Grandma's Attic Series by Arleta Richardson
Publisher: David C Cook
Publication Date: originally published in the eighties. These editions are re-published Aug. 2011 with new illustrations by Patrice Barton.
Acquired: Received review copies from the books' publicist.
Reason for Reading: next in the series
Canada) - (US) 1980. 2011. 159 pgs. - Continuing along in the same format as the first two books, Arleta is living with her Grandmother and Uncle Roy. Each chapter is an individual story which starts off with Arleta in the present and her grandmother ends up telling her a tale of when she was a little girl in the 1880's. The time frame has moved ahead a little bit from the previous two books though Mabel (Grandma) does go back as far as being six years old; she is mostly 12/13 and the majority of the stories involve her and her best friend Sarah Jane and their life in rural Michigan on a farm. Mabel and Sarah Jane are good girls but they always manage to get themselves into trouble with their fancies and mischief. This time their adventures include a home-made wrinkle cream, trying to get by without wearing their long underwear under their stockings, a week's trip to the city, a surprise birthday party where no one invites the birthday celebrant and eating windfalls (apples) from a neighbours orchard. Wonderful, wholesome stories that will appeal to fans of the Little House or Betsy-Tacy books. These are wonderful examples of Christian fiction, but no religion is no more excessive than that being the way of life for the folks back then. Some stories have no indication they could be classified as Christian while others may have the parents teaching their children a behaviour lesson through scripture. It is all very low key. Think of the Christian element used in the LHOTP TV show. Rating: 4/5
Canada) - (US) 1984. 2011. 159 pgs. - With book four comes a change in format. The book no longer has Arleta listening to stories from Grandma but rather is a story told in the voice of Grandma (Mabel) herself. Each chapter is still an individual vignette unrelated to the others, though mention is occasionally made of past events not only from previous chapters but from previous books. In this book, Mabel talks about the year she and Sarah Jane were in Grade 8 and now that they are growing up, they still manage to get themselves into scrapes from mischievousness but they are more apt to have done something wrong that sits badly on their conscience and their Christian values. This book is a little deeper in the Christian aspect as many of the stories (though certainly not all) the girls are learning where the Gospel and scripture fit into their own lives. I still think these books are laid back enough that non-Christians will accept the characters' religion as part of the story rather than feel as if it is being preached to the reader, as they are not preachy at all, simply wholesome. I really quite enjoyed this one, especially with the new format of a straight story of Mabel reminiscing about her childhood, rather than the back and forth of present to past as in the first 3 books. Rating 5/5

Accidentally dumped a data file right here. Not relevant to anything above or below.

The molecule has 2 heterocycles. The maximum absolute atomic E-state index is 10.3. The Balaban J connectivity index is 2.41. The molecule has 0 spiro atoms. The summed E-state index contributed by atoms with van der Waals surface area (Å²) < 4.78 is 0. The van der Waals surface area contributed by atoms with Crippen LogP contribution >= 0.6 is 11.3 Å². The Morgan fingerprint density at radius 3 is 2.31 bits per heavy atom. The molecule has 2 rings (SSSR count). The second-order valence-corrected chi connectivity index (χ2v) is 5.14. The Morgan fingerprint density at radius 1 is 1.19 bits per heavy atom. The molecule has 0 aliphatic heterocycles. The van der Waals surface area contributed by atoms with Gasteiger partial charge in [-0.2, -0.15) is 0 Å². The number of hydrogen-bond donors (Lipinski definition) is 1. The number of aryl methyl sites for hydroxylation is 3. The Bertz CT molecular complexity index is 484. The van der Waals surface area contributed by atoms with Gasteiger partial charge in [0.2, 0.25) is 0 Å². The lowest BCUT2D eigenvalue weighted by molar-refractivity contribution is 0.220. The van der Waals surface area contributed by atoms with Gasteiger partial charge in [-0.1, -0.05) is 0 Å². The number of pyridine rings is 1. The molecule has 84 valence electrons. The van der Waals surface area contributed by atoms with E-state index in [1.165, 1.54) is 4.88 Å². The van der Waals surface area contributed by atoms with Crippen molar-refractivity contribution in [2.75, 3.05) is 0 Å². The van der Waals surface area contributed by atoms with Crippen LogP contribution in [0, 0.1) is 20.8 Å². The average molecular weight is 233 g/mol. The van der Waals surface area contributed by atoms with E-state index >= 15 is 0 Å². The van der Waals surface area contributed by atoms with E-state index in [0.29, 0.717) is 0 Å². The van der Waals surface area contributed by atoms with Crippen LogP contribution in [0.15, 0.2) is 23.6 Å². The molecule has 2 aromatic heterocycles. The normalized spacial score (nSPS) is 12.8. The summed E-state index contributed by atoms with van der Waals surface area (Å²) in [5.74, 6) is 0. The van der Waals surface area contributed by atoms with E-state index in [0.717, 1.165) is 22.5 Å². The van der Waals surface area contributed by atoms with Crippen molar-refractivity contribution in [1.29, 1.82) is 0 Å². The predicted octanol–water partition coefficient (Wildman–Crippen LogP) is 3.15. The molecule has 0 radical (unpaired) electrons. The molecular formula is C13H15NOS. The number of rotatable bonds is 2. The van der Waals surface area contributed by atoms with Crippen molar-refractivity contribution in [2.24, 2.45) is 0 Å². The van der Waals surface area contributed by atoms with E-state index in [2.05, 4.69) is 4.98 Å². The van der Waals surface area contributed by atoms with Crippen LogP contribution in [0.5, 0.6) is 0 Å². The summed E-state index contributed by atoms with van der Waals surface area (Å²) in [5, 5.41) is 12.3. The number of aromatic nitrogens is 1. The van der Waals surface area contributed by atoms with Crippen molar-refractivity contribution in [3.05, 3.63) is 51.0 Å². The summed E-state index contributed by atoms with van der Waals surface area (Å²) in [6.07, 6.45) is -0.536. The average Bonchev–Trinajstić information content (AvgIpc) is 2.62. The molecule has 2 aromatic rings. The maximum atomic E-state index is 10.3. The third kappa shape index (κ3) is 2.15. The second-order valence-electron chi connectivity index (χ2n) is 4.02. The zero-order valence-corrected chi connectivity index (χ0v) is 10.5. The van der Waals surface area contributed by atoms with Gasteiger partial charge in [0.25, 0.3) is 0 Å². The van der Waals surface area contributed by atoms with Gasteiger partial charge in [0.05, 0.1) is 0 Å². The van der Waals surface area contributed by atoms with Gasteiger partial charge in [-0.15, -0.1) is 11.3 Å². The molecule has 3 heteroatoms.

So far I can't find any information on the rest of the series, but I certainly do hope the publisher continues with all ten volumes in the series. Next up from the publishers seems to be a boxed set of these first four books due out in Feb. 2012.